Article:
Bassem and the other leaders of the Nabi Saleh resistance have suffered profoundly for their efforts. Bassem has been arrested twelve times by the Israeli military – at one point spending more than three years in administration detention without trial. His most recent arrest took place on March 2011 and led to a year-long prison term. He was released one year later. Tragically, like other villages Nabi Saleh now has its own martyrs: Mustafa Tamimi was killed when he was shot in the face with a tear gas canister at point blank range in December 2011. And on November 2012, Rushdi Tamimi was killed after being shot in the head while protesting the Israel’s military attacks on Gaza in November 2012.
When I asked Bassem about the status of the Palestinian popular movement, he responded that while it is still growing, and despite the ongoing weekly demonstrations of ten to fifteen villages every week and the proliferation of popular committees, they are still far from the “Third Global Intifada” that he and other Palestinian nonviolence are advocating. Bassem and his fellow leaders seek nothing less than a worldwide movement that seeks to leverage the power of nonviolent resistance – including Boycott, Divestment and Sanctions – to eventually shift this unjust balance of power. Still it is clear that they these leaders are settling in for the long haul. And the fact that Israel reacts so strongly and violently to these efforts that it takes such a prospect very seriously indeed.
During our visit, enjoyed a sumptuous lunch graciously served to us by the Tamimi family. They also showed us several YouTube videos of significant Nabi Saleh demonstrations over the past few years. Our consensus favorite was the video, below, of Bassem’s thirteen year old daughter Ahed and her young friends confronting the Israeli military after the arrest of her mother, Neriman. By the end of the video, this little amazing girl was, quite simply, our hero. Please watch and see for yourself (Ahed is the little blond girl with the red pants):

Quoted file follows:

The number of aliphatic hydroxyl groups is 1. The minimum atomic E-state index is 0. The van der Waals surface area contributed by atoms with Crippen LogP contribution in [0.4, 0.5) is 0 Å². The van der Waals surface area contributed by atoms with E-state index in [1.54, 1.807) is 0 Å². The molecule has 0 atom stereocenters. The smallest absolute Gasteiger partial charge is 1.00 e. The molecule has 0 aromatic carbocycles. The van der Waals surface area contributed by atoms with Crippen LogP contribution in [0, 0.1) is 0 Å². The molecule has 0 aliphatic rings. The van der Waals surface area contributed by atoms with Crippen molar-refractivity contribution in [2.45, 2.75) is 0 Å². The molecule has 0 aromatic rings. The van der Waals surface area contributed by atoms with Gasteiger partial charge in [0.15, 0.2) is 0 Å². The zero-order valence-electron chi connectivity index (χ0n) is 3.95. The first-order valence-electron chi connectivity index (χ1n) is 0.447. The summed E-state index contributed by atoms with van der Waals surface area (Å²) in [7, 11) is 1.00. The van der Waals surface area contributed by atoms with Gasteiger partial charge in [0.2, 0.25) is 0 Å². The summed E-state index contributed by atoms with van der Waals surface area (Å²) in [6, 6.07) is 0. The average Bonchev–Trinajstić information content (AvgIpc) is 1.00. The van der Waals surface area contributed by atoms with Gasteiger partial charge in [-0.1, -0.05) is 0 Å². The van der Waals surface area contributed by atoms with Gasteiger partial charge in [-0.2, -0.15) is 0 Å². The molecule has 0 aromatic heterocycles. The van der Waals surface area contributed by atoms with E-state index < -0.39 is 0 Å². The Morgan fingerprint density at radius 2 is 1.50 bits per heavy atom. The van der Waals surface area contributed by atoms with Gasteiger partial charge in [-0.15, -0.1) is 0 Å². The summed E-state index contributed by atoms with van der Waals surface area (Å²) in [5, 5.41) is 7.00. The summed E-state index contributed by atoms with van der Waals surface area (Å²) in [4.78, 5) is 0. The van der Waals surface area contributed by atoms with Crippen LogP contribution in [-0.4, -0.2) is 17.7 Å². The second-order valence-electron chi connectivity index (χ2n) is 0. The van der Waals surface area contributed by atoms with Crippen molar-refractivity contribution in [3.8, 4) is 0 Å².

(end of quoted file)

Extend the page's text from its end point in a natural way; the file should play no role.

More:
We were so thrilled to actually get to meet Ahed when she came home from school. Somehow, the quiet, shy girl we met seemed to bear little resemblance to the ferocious, courageous girl speaking her truth to overwhelming military power – yet another example of how the battle for justice is being waged by ordinary people and families who find themselves living in extraordinary times. (That’s her below, with delegation participants Estee Chandler (left) and Shafic Budron (right):
We’re actually meeting and spending time with many amazing children growing up in activist families during our stay here. I will be writing more about this subject – among many others – in upcoming posts. Please stay tuned.
Just finished my first full day with our delegation to Bil’in – I think I speak for all our participants when I say we are honored and thrilled to be here.
As I mentioned in my previous post, our group is made up of Chicago-area Jews and Palestinians, with one participant from Los Angeles. We are longtime friends and fellow activists for a just peace in Palestine and we organized this trip to show solidarity with the Palestinian nonviolence resistance movement on the West Bank. While individual members of the delegation have different personal opinions on the politics of the Israeli/Palestinian conflict and might differ on how a solution should politically be achieved, we are united in the conviction that full equality and civil rights should be enjoyed by all the people – Jews and Palestinians alike.
Our “home base” for the trip is Bil’in; our host is Iyad Burnat, a prominent leader in this movement. Iyad serves as the head of the Bil’in Popular Committee Against the Wall, which has led weekly demonstrations against Israel’s separation barrier for the past nine years and has been one of the leading communities in the Palestinian popular resistance. I’ve written a great deal about Bil’in over the years and I’ve closely followed the news out of this small but mighty West Bank village. And like many, I was transfixed by the Oscar nominated documentary, “5 Broken Cameras,” directed by Iyad’s brother Emad, which movingly documented Bil’in’s ongoing struggle.